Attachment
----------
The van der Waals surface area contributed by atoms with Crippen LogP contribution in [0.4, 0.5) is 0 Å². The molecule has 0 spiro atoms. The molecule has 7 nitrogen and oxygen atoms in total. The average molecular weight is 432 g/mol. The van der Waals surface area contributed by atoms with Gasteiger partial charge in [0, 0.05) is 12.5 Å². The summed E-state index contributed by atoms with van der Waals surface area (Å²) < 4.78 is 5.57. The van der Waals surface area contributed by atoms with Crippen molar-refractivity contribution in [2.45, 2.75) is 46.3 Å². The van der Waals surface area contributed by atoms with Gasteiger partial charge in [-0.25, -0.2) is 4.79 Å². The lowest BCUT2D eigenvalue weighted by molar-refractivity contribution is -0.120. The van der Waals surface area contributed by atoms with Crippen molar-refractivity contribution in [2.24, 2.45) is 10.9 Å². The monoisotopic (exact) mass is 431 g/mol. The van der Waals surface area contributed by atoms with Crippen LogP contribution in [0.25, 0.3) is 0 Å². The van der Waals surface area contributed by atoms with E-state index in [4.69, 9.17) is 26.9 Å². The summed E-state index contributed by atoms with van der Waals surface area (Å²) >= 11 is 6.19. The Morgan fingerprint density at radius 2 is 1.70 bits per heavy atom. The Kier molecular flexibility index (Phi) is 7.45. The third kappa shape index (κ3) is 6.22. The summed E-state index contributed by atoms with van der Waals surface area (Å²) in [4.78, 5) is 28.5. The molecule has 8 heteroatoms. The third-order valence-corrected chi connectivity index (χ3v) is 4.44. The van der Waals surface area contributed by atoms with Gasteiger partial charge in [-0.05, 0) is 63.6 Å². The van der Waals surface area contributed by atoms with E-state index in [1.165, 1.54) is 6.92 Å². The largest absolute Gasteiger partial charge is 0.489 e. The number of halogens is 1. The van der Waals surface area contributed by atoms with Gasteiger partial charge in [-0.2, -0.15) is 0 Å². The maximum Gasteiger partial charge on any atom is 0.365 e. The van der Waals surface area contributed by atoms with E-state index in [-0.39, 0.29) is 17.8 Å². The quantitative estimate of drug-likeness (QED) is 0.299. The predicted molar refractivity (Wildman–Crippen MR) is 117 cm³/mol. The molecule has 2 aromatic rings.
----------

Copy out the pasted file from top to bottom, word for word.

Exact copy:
The van der Waals surface area contributed by atoms with Crippen LogP contribution in [0.4, 0.5) is 0 Å². The molecule has 0 spiro atoms. The molecule has 7 nitrogen and oxygen atoms in total. The average molecular weight is 432 g/mol. The van der Waals surface area contributed by atoms with Gasteiger partial charge in [0, 0.05) is 12.5 Å². The summed E-state index contributed by atoms with van der Waals surface area (Å²) < 4.78 is 5.57. The van der Waals surface area contributed by atoms with Crippen molar-refractivity contribution in [2.45, 2.75) is 46.3 Å². The van der Waals surface area contributed by atoms with Gasteiger partial charge in [-0.25, -0.2) is 4.79 Å². The lowest BCUT2D eigenvalue weighted by molar-refractivity contribution is -0.120. The van der Waals surface area contributed by atoms with Crippen molar-refractivity contribution in [2.24, 2.45) is 10.9 Å². The monoisotopic (exact) mass is 431 g/mol. The van der Waals surface area contributed by atoms with Crippen LogP contribution in [0.25, 0.3) is 0 Å². The van der Waals surface area contributed by atoms with E-state index in [4.69, 9.17) is 26.9 Å². The summed E-state index contributed by atoms with van der Waals surface area (Å²) >= 11 is 6.19. The Morgan fingerprint density at radius 2 is 1.70 bits per heavy atom. The Kier molecular flexibility index (Phi) is 7.45. The third kappa shape index (κ3) is 6.22. The summed E-state index contributed by atoms with van der Waals surface area (Å²) in [4.78, 5) is 28.5. The molecule has 8 heteroatoms. The third-order valence-corrected chi connectivity index (χ3v) is 4.44. The van der Waals surface area contributed by atoms with Gasteiger partial charge in [-0.05, 0) is 63.6 Å². The van der Waals surface area contributed by atoms with E-state index in [1.165, 1.54) is 6.92 Å². The largest absolute Gasteiger partial charge is 0.489 e. The number of halogens is 1. The van der Waals surface area contributed by atoms with Gasteiger partial charge in [-0.2, -0.15) is 0 Å². The maximum Gasteiger partial charge on any atom is 0.365 e. The van der Waals surface area contributed by atoms with E-state index in [-0.39, 0.29) is 17.8 Å². The quantitative estimate of drug-likeness (QED) is 0.299. The predicted molar refractivity (Wildman–Crippen MR) is 117 cm³/mol. The molecule has 2 aromatic rings.